Because we have temporarily moved (over the past month) to Western Pennsylvania (until Thanksgiving), I’ve become behind on the posts of paintings that I’d planned. I’m going to try to catch up a bit. !
These are all small (6 x 8 ins) sky paintings on canvas. I painted them earlier in the year, all from photographs I’d taken. I was experimenting with ‘feeling’ the color and trying to achieve that sky ‘glow’. These are more abstract than subjects I usually paint, and the freedom with shapes and colors was invigorating.
Every year at Thanksgiving (November) I use cored Red Delicious apples to hold candles for the table decoration. It seems in line with the pioneer spirit and using what is easily to hand.
A few days after Thanksgiving last year I still had these on the table and was sitting contemplating the world when I noticed a beautiful morning light on them that really brought them alive, even without flame in the candles! I quickly took several photos and painted this from one of the photos with my Geneva oil paints.
This was another tutorial by Paint Coach Chris Fornataro, from his Patreon site. I like the Patreon system; you can find good instruction at whatever level or tier suits you and the artist directly benefits. I’m a ‘patron’ of Paint Coach at the lowest level ($5/month) which lets me see one new video a month. That seems to be plenty for now. Since I became a patron his number of patrons has doubled-so also has his income.
The tutorial was emphasizing the use of thick paint and was a lot of fun to do.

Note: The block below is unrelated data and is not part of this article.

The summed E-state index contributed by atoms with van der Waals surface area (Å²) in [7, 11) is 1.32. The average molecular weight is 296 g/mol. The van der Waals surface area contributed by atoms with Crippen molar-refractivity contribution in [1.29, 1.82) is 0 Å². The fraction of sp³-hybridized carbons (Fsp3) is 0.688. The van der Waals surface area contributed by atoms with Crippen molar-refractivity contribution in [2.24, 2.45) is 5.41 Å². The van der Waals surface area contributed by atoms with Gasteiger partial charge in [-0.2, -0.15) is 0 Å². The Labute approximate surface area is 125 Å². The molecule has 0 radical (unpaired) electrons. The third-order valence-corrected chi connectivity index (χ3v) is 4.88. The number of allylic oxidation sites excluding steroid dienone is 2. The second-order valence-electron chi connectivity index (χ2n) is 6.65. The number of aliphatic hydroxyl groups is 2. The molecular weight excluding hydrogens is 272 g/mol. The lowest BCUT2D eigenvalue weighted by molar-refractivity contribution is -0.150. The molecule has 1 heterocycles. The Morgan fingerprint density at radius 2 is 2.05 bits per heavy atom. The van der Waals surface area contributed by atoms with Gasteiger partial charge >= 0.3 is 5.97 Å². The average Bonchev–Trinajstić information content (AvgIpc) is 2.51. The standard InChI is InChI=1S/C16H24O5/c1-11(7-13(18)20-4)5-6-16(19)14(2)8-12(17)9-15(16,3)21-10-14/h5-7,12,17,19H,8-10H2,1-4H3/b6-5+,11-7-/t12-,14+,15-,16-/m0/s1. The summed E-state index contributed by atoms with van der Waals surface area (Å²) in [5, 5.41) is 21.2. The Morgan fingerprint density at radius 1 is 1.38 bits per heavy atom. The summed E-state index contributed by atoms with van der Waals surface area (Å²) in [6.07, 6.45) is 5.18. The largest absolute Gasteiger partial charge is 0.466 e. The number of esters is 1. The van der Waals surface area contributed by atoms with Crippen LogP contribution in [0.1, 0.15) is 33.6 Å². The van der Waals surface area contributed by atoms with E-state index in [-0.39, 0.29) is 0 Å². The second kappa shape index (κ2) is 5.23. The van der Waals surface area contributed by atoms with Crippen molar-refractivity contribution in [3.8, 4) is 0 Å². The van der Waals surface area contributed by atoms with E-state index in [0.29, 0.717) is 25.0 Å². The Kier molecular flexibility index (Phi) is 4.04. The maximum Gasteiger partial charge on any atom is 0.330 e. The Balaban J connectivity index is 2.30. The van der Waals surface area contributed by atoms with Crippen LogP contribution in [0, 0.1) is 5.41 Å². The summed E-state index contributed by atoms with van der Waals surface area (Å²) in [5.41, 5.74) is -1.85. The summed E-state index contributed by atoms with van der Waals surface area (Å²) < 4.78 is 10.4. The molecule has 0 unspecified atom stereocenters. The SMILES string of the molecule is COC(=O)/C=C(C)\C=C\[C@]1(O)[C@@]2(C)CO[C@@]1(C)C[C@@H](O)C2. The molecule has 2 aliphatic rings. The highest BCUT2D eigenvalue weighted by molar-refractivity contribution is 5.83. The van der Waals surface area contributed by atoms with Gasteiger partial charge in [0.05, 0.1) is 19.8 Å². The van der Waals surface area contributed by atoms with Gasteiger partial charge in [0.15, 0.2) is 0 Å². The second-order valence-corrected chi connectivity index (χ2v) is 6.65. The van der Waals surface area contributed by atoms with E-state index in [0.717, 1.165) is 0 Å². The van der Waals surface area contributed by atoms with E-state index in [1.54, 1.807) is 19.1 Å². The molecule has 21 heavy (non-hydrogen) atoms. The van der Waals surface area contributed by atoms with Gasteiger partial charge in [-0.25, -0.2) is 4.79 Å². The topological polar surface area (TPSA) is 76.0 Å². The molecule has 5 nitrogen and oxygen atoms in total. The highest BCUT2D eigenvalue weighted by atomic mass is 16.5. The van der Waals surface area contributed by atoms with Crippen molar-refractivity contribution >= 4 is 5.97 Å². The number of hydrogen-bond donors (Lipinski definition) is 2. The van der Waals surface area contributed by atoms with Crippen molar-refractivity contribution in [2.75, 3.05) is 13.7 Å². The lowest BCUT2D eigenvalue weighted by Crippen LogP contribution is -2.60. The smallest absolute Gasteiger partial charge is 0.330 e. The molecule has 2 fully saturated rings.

I loved painting this picture of my husband and grandson. Everything about it felt sunny and happy. I took the photo at the end of a very pleasant week that the grandchildren stayed with us, at the end of which we delivered them back to their parents on this beautiful beach on the shore of Lake Michigan.
My favorite part of the painting is my grandson’s fingers and their shadow. His pose is so characteristic of him, including the way he is concentrating on pushing his foot into the wet sand. I also enjoy the shadows and their part in the composition.
Our family took up kayaking seven years ago, when looking for an accessible and fun family water sport. We have loved being out on the water, in many varied locations. It is usually very peaceful and restorative.
For a long time I’ve wanted to paint the juxtapositon of the brightly colored kayaks and the peaceful settings. I’ve tried before, but never seemed to hit the right feeling. Using the Princeton Catalyst blades with acrylics on an orange ground seems to get much closer to the feeling I’ve wanted.
This was from a trip this summer to Lake Monroe, Indiana. We had a dear friend visiting from California and we took him kayaking for the first time in his 78 years! He thoroughly enjoyed it.
These four paintings are all composed of the triad Cadmium Yellow Medium, Quinacridone Magenta and Ultramarine Blue, and each painted in a little over one hour. The first three were from photos I took in my garden this year, and the fourth was from a photo I took in England in 2013.
I began each one as an under-painting using the triad and the mini-blades. It is such an exciting and freeing way to start!